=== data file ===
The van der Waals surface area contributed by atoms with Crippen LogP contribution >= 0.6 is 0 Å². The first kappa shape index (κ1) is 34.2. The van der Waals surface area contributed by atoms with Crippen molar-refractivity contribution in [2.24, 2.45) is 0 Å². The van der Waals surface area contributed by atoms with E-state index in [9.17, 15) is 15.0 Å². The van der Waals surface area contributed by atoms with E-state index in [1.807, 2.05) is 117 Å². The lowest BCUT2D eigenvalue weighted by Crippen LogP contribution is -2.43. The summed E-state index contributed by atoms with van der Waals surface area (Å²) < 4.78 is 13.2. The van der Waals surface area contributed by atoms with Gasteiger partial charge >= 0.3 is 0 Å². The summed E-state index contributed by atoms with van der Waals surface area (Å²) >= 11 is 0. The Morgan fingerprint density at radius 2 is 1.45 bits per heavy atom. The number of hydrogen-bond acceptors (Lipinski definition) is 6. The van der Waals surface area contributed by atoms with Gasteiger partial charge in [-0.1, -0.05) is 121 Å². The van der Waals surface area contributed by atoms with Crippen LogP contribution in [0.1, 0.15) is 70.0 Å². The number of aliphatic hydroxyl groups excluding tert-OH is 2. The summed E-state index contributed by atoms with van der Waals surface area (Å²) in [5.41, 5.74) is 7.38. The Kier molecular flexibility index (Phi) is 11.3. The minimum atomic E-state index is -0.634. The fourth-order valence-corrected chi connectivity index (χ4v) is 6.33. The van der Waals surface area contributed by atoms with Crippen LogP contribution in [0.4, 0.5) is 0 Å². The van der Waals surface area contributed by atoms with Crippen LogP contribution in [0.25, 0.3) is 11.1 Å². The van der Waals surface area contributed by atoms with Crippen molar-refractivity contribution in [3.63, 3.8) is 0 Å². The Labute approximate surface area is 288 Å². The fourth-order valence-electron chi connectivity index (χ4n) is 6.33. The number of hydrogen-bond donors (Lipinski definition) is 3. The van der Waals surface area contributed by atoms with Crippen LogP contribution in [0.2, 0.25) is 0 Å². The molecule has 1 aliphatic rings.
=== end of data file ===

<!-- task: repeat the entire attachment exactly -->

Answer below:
The van der Waals surface area contributed by atoms with Crippen LogP contribution >= 0.6 is 0 Å². The first kappa shape index (κ1) is 34.2. The van der Waals surface area contributed by atoms with Crippen molar-refractivity contribution in [2.24, 2.45) is 0 Å². The van der Waals surface area contributed by atoms with E-state index in [9.17, 15) is 15.0 Å². The van der Waals surface area contributed by atoms with E-state index in [1.807, 2.05) is 117 Å². The lowest BCUT2D eigenvalue weighted by Crippen LogP contribution is -2.43. The summed E-state index contributed by atoms with van der Waals surface area (Å²) < 4.78 is 13.2. The van der Waals surface area contributed by atoms with Gasteiger partial charge >= 0.3 is 0 Å². The summed E-state index contributed by atoms with van der Waals surface area (Å²) >= 11 is 0. The Morgan fingerprint density at radius 2 is 1.45 bits per heavy atom. The number of hydrogen-bond acceptors (Lipinski definition) is 6. The van der Waals surface area contributed by atoms with Gasteiger partial charge in [-0.1, -0.05) is 121 Å². The van der Waals surface area contributed by atoms with Crippen LogP contribution in [0.1, 0.15) is 70.0 Å². The number of aliphatic hydroxyl groups excluding tert-OH is 2. The summed E-state index contributed by atoms with van der Waals surface area (Å²) in [5.41, 5.74) is 7.38. The Kier molecular flexibility index (Phi) is 11.3. The minimum atomic E-state index is -0.634. The fourth-order valence-corrected chi connectivity index (χ4v) is 6.33. The van der Waals surface area contributed by atoms with Crippen LogP contribution in [0.4, 0.5) is 0 Å². The van der Waals surface area contributed by atoms with Crippen LogP contribution in [0.25, 0.3) is 11.1 Å². The van der Waals surface area contributed by atoms with Crippen molar-refractivity contribution in [3.63, 3.8) is 0 Å². The Labute approximate surface area is 288 Å². The fourth-order valence-electron chi connectivity index (χ4n) is 6.33. The number of hydrogen-bond donors (Lipinski definition) is 3. The van der Waals surface area contributed by atoms with Crippen LogP contribution in [0.2, 0.25) is 0 Å². The molecule has 1 aliphatic rings.